Thanks again for investigating this issue further.

Jul. 27 2009 11:05 AM
Shaviv from Rutgers in New Jersey

In Jewish law there is a rule about preserving life; the rule says that almost any other commandment may be waived in pursuit of saving a life. The only actual prohibitions are against sexual crimes, murder and idolatry (whatever that actually is).

"Desecrating" a human body to retrieve organs or tissues, or perform autopsy, is perfectly acceptable if there is an expectation that the materials or information derived from this indignity to the dead may help save lives. There isn't much of a halachic issue except, as one of the guests said, the question of when death occurs - is brain-death enough, or must the heart stop? That's where the interesting discussion is.

Jul. 27 2009 11:04 AM
Matt from UWS

I worked a reputable Center for Bioethics a number of years ago (name withheld for obvious reasons) where I overheard a chilling discussion about whether they should blow the whistle on the practice of jumping the gun on calling patients dead so they could harvest the organs. The discussants were all credentialed doctors and PhDs and had first-hand knowledge of these practices. As far as I know, nothing ever was done.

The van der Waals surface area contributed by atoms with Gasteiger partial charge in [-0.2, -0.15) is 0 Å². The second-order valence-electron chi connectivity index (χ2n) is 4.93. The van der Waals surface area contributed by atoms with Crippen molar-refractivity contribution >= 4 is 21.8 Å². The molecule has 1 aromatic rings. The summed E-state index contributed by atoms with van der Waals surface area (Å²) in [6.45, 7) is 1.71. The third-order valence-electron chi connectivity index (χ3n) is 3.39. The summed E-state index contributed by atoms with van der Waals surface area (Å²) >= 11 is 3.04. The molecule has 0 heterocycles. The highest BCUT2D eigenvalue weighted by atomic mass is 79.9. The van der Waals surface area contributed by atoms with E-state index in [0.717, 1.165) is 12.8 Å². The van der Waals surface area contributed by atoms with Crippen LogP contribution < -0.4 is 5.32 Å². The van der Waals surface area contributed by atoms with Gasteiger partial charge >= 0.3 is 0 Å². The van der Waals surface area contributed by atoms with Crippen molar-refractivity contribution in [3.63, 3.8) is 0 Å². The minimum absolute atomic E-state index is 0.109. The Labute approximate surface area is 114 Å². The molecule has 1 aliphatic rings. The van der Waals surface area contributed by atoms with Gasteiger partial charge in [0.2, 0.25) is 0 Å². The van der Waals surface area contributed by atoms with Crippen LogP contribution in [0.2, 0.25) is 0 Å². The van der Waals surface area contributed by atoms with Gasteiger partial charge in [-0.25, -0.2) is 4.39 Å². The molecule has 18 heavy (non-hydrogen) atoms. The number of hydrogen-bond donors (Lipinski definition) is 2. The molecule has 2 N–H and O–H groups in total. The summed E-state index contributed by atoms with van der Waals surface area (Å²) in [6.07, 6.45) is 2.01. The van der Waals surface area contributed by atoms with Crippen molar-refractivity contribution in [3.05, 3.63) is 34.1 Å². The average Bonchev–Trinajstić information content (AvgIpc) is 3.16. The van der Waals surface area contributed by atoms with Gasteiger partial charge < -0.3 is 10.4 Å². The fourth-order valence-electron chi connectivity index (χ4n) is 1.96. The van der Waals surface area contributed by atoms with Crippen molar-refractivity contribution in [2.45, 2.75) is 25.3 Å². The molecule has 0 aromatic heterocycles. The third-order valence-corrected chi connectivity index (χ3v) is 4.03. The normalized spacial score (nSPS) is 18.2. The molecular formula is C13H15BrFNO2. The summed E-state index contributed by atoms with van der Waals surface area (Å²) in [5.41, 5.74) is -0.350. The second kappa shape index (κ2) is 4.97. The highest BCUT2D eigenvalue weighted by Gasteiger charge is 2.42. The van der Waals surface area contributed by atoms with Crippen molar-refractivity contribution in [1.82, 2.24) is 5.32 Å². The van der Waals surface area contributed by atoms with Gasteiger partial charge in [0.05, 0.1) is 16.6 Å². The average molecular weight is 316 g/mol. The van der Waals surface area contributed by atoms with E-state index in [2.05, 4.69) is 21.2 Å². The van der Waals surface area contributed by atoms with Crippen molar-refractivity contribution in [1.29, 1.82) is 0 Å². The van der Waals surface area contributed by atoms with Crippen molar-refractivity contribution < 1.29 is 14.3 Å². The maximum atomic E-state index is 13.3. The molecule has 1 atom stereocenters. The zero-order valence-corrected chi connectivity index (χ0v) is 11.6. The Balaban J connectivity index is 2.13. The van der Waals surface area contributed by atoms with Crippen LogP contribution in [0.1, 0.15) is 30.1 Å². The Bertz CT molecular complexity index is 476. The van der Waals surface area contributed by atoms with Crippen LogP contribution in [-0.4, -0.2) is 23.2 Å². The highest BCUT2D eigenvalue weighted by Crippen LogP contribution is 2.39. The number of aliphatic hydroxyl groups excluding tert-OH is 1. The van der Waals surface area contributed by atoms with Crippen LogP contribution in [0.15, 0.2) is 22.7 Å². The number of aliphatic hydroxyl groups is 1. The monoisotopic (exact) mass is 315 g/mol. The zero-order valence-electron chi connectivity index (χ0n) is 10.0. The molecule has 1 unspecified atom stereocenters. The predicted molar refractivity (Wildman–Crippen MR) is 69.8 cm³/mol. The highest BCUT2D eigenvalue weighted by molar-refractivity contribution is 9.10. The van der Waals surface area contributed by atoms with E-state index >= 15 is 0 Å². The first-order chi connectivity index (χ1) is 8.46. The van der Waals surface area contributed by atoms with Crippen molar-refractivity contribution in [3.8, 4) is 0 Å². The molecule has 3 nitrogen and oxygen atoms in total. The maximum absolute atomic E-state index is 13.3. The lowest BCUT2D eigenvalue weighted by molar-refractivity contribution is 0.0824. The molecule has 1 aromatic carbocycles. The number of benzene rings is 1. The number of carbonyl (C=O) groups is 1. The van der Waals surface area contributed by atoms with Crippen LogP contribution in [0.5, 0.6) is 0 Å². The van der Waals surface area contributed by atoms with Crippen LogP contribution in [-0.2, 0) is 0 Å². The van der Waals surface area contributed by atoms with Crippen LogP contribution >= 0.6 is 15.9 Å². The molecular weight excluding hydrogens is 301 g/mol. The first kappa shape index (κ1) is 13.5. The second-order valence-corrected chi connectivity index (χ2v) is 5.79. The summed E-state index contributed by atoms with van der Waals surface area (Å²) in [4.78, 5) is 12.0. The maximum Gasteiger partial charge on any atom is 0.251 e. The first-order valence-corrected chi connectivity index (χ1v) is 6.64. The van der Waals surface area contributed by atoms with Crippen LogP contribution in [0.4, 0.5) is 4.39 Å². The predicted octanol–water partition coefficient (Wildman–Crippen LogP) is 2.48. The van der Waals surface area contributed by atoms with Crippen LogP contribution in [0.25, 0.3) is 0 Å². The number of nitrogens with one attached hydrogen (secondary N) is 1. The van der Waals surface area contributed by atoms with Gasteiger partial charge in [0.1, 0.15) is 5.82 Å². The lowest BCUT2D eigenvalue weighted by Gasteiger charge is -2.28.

I have no idea what the situation is like today.

Jul. 27 2009 11:02 AM
Ruth from Manhattan

Orthodox Jews also only want to donate organs to other Orthodox Jews.
That's not really nice, is it?
I'm sure other groups feel that way, too.

My group doesn't. I'm a citizen of the world.

Jul. 27 2009 11:01 AM
jess from Brooklyn

I have no problem with donating an organ while alive, as long as I feel some connection to the person in need. However, I can't help but feel that donating an organ during the death process might be disruptive to one of the most important moments in a person's life- the transition to death. Can we be sure that a person is truly dead when the organs are harvested?

Desecrating the body is a strong phrase but I do worry that we are turning humans into useful body parts rather than finding other means of healing sick organs or creating artificial ones.

Jul. 27 2009 11:00 AM
a

If you can survive without a kidney when you're alive, why can't you survive without a kidney after you've been ressurected ?

Jul. 27 2009 10:59 AM
Cory from Crown Point, NY

Brian -- Have you gone nuts? Harvesting organs from living people who are going to die soon may or may not be unethical, but it sure is illegal. If it ends the victim's life it is called Second Degree Murder in NY. BTW, my mother was given hours to live several months ago did not oblige. She is still alive.